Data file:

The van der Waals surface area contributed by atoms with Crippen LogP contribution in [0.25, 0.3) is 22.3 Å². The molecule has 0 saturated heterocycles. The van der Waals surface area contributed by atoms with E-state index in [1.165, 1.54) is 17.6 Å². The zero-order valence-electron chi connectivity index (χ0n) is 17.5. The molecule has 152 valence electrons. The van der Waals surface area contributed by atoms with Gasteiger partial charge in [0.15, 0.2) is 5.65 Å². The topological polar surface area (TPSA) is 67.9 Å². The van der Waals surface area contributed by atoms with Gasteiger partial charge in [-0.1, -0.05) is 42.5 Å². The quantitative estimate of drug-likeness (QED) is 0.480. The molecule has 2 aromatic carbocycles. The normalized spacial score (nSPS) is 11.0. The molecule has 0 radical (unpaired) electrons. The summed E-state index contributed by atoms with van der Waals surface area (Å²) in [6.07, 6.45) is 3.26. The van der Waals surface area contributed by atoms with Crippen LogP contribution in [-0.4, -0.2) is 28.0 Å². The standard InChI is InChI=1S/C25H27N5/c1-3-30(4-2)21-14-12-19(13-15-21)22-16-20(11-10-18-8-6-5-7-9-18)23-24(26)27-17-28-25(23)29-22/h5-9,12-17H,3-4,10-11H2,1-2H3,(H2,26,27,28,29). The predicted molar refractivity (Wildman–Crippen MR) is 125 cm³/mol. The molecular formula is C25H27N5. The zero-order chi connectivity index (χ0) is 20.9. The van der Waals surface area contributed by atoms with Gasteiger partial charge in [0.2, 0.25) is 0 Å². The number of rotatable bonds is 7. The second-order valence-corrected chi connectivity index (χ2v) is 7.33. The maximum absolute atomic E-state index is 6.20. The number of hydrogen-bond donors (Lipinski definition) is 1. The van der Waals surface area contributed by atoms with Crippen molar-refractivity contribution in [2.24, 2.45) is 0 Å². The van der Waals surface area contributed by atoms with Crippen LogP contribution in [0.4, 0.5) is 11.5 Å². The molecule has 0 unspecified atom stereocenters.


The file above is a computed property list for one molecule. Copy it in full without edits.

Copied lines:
The van der Waals surface area contributed by atoms with Crippen LogP contribution in [0.25, 0.3) is 22.3 Å². The molecule has 0 saturated heterocycles. The van der Waals surface area contributed by atoms with E-state index in [1.165, 1.54) is 17.6 Å². The zero-order valence-electron chi connectivity index (χ0n) is 17.5. The molecule has 152 valence electrons. The van der Waals surface area contributed by atoms with Gasteiger partial charge in [0.15, 0.2) is 5.65 Å². The topological polar surface area (TPSA) is 67.9 Å². The van der Waals surface area contributed by atoms with Gasteiger partial charge in [-0.1, -0.05) is 42.5 Å². The quantitative estimate of drug-likeness (QED) is 0.480. The molecule has 2 aromatic carbocycles. The normalized spacial score (nSPS) is 11.0. The molecule has 0 radical (unpaired) electrons. The summed E-state index contributed by atoms with van der Waals surface area (Å²) in [6.07, 6.45) is 3.26. The van der Waals surface area contributed by atoms with Crippen LogP contribution in [-0.4, -0.2) is 28.0 Å². The standard InChI is InChI=1S/C25H27N5/c1-3-30(4-2)21-14-12-19(13-15-21)22-16-20(11-10-18-8-6-5-7-9-18)23-24(26)27-17-28-25(23)29-22/h5-9,12-17H,3-4,10-11H2,1-2H3,(H2,26,27,28,29). The predicted molar refractivity (Wildman–Crippen MR) is 125 cm³/mol. The molecular formula is C25H27N5. The zero-order chi connectivity index (χ0) is 20.9. The van der Waals surface area contributed by atoms with Gasteiger partial charge in [0.2, 0.25) is 0 Å². The number of rotatable bonds is 7. The second-order valence-corrected chi connectivity index (χ2v) is 7.33. The maximum absolute atomic E-state index is 6.20. The number of hydrogen-bond donors (Lipinski definition) is 1. The van der Waals surface area contributed by atoms with Crippen molar-refractivity contribution in [2.24, 2.45) is 0 Å². The van der Waals surface area contributed by atoms with Crippen LogP contribution in [0.4, 0.5) is 11.5 Å². The molecule has 0 unspecified atom stereocenters.